The RNA-binding protein (RBP) HuR is one of the most widely studied regulators of the eukaryotic posttranscriptional
gene expression and it plays a physiological role in mediating the cellular response to apoptotic, proliferating
and survival stimuli. Following physiological or stress stimuli, HuR protein binds to Adenylate-Urydinilate rich elements
(AREs) generally contained in the 3’UTR of transcripts, then it shuttles from the nucleus to the cytoplasm and regulates
the half-life and/or translation of cargo mRNAs. Derangements in sub-cellular localization and expression of HuR
have been associated with the pathophysiology of many diseases and this protein has been proposed as a potential drug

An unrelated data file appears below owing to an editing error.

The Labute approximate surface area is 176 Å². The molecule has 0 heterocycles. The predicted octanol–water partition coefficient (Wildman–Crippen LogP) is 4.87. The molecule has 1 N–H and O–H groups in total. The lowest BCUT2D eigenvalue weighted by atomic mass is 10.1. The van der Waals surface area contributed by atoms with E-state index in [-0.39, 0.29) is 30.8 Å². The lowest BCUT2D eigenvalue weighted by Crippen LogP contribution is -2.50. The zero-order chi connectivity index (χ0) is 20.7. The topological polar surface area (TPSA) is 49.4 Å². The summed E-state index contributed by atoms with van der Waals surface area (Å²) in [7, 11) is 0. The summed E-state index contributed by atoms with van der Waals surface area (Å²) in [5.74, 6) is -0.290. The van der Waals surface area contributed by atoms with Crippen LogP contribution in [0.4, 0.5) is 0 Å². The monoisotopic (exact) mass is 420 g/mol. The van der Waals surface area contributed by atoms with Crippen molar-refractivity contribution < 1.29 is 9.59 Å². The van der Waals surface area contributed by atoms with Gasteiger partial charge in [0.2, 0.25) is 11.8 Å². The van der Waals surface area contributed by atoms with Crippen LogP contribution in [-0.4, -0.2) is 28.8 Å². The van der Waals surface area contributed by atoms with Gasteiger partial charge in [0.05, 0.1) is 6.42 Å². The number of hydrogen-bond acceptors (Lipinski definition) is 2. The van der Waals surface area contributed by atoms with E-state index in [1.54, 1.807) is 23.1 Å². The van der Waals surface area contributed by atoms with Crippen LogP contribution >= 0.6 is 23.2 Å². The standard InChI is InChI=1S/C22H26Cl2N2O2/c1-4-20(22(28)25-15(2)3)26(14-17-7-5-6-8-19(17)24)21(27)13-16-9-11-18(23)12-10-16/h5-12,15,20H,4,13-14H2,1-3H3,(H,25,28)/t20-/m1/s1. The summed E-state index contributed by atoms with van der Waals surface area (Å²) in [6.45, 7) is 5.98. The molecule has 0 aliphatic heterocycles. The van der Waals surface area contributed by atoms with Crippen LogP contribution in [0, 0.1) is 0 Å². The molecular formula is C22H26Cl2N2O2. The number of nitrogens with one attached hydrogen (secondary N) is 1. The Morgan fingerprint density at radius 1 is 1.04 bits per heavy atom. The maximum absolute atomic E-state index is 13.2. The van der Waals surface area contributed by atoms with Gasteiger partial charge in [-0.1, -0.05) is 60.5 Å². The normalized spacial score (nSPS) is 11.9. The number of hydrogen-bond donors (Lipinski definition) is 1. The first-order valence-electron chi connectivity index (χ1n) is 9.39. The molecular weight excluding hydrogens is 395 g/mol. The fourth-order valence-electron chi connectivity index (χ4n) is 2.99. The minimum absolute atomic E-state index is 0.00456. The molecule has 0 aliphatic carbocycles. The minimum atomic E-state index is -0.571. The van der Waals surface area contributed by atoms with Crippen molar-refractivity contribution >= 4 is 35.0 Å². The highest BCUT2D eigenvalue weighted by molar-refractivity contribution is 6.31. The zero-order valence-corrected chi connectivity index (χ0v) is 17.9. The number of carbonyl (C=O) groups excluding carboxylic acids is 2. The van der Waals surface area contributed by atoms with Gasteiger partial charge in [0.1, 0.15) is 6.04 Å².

target. Recent findings also re-evaluated HuR as a splicing and polyadenylation factor, expanding its spectrum of functional
activity up to the maturation of pre-mRNAs. In this review, we generate a comprehensive picture of HuR functionality
to discuss the implications of considering HuR as pharmacological target and the detrimental or positive impact that
can be expected upon its modulation. Firstly, we focus on the recent findings about the mechanistic role of HuR in the nucleus
and in the regulation of long non coding RNAs; then we describe the animal models and the clinical association and
significance in cancer; finally, we have reviewed the pharmacological tools that influence HuR’s post-transcriptional control
and the efforts made to identify specific HuR inhibitors.
Keywords: ELAVL1, HuR, HuR activator, HuR animal models, HuR druggability, HuR inhibitor, post-transcriptional control.
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